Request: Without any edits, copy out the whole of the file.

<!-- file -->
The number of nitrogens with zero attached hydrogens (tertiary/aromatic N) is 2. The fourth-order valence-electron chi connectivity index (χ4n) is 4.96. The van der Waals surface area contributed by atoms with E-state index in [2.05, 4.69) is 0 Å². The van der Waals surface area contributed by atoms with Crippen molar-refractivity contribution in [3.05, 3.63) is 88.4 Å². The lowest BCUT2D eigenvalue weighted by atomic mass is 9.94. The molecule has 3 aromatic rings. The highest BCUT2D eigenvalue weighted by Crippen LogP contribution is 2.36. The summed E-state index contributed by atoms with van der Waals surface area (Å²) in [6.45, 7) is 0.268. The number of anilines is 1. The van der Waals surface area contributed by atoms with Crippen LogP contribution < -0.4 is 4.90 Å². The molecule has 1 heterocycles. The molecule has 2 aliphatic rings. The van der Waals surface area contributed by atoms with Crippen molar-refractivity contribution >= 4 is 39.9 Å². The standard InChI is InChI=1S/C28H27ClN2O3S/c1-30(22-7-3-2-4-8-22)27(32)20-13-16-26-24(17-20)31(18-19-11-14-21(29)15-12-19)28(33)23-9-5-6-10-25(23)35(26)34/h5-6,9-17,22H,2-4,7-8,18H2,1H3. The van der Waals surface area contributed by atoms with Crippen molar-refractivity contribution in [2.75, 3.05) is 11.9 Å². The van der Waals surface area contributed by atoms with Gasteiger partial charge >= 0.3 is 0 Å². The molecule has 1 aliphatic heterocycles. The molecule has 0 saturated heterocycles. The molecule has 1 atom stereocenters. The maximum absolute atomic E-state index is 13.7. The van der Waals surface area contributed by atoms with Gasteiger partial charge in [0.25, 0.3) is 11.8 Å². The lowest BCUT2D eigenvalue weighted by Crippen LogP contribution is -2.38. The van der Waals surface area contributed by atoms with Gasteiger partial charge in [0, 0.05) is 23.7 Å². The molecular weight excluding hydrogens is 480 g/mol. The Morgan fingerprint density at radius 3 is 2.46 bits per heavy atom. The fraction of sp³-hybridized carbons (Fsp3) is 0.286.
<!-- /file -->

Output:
The number of nitrogens with zero attached hydrogens (tertiary/aromatic N) is 2. The fourth-order valence-electron chi connectivity index (χ4n) is 4.96. The van der Waals surface area contributed by atoms with E-state index in [2.05, 4.69) is 0 Å². The van der Waals surface area contributed by atoms with Crippen molar-refractivity contribution in [3.05, 3.63) is 88.4 Å². The lowest BCUT2D eigenvalue weighted by atomic mass is 9.94. The molecule has 3 aromatic rings. The highest BCUT2D eigenvalue weighted by Crippen LogP contribution is 2.36. The summed E-state index contributed by atoms with van der Waals surface area (Å²) in [6.45, 7) is 0.268. The number of anilines is 1. The van der Waals surface area contributed by atoms with Crippen LogP contribution < -0.4 is 4.90 Å². The molecule has 1 heterocycles. The molecule has 2 aliphatic rings. The van der Waals surface area contributed by atoms with Crippen molar-refractivity contribution >= 4 is 39.9 Å². The standard InChI is InChI=1S/C28H27ClN2O3S/c1-30(22-7-3-2-4-8-22)27(32)20-13-16-26-24(17-20)31(18-19-11-14-21(29)15-12-19)28(33)23-9-5-6-10-25(23)35(26)34/h5-6,9-17,22H,2-4,7-8,18H2,1H3. The van der Waals surface area contributed by atoms with Crippen molar-refractivity contribution in [2.75, 3.05) is 11.9 Å². The van der Waals surface area contributed by atoms with Gasteiger partial charge >= 0.3 is 0 Å². The molecule has 1 aliphatic heterocycles. The molecule has 0 saturated heterocycles. The molecule has 1 atom stereocenters. The maximum absolute atomic E-state index is 13.7. The van der Waals surface area contributed by atoms with Gasteiger partial charge in [0.25, 0.3) is 11.8 Å². The lowest BCUT2D eigenvalue weighted by Crippen LogP contribution is -2.38. The van der Waals surface area contributed by atoms with Gasteiger partial charge in [0, 0.05) is 23.7 Å². The molecular weight excluding hydrogens is 480 g/mol. The Morgan fingerprint density at radius 3 is 2.46 bits per heavy atom. The fraction of sp³-hybridized carbons (Fsp3) is 0.286.